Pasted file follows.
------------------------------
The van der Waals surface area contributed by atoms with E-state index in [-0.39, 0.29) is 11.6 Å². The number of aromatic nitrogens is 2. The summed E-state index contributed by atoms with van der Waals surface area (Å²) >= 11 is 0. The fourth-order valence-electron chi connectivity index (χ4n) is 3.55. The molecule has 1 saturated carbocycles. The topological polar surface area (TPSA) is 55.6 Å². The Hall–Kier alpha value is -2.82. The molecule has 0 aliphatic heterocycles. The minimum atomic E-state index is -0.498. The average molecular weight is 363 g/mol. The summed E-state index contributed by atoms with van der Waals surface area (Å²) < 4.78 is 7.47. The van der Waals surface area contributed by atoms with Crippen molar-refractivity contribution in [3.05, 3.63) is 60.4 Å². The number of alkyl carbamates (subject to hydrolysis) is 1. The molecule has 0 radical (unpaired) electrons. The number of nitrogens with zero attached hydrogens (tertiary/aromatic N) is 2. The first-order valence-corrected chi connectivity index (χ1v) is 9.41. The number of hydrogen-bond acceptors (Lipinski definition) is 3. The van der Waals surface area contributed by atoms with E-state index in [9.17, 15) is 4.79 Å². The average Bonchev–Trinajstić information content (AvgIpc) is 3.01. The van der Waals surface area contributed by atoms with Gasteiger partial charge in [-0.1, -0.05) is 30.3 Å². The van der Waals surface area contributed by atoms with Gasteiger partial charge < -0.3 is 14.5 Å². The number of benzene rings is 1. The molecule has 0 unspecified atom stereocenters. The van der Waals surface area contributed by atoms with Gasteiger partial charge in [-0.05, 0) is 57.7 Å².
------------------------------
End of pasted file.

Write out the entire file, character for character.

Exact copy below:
The van der Waals surface area contributed by atoms with E-state index in [-0.39, 0.29) is 11.6 Å². The number of aromatic nitrogens is 2. The summed E-state index contributed by atoms with van der Waals surface area (Å²) >= 11 is 0. The fourth-order valence-electron chi connectivity index (χ4n) is 3.55. The molecule has 1 saturated carbocycles. The topological polar surface area (TPSA) is 55.6 Å². The Hall–Kier alpha value is -2.82. The molecule has 0 aliphatic heterocycles. The minimum atomic E-state index is -0.498. The average molecular weight is 363 g/mol. The summed E-state index contributed by atoms with van der Waals surface area (Å²) < 4.78 is 7.47. The van der Waals surface area contributed by atoms with Crippen molar-refractivity contribution in [3.05, 3.63) is 60.4 Å². The number of alkyl carbamates (subject to hydrolysis) is 1. The molecule has 0 radical (unpaired) electrons. The number of nitrogens with zero attached hydrogens (tertiary/aromatic N) is 2. The first-order valence-corrected chi connectivity index (χ1v) is 9.41. The number of hydrogen-bond acceptors (Lipinski definition) is 3. The van der Waals surface area contributed by atoms with E-state index in [9.17, 15) is 4.79 Å². The average Bonchev–Trinajstić information content (AvgIpc) is 3.01. The van der Waals surface area contributed by atoms with Gasteiger partial charge in [-0.1, -0.05) is 30.3 Å². The van der Waals surface area contributed by atoms with Gasteiger partial charge < -0.3 is 14.5 Å². The number of benzene rings is 1. The molecule has 0 unspecified atom stereocenters. The van der Waals surface area contributed by atoms with Gasteiger partial charge in [-0.05, 0) is 57.7 Å².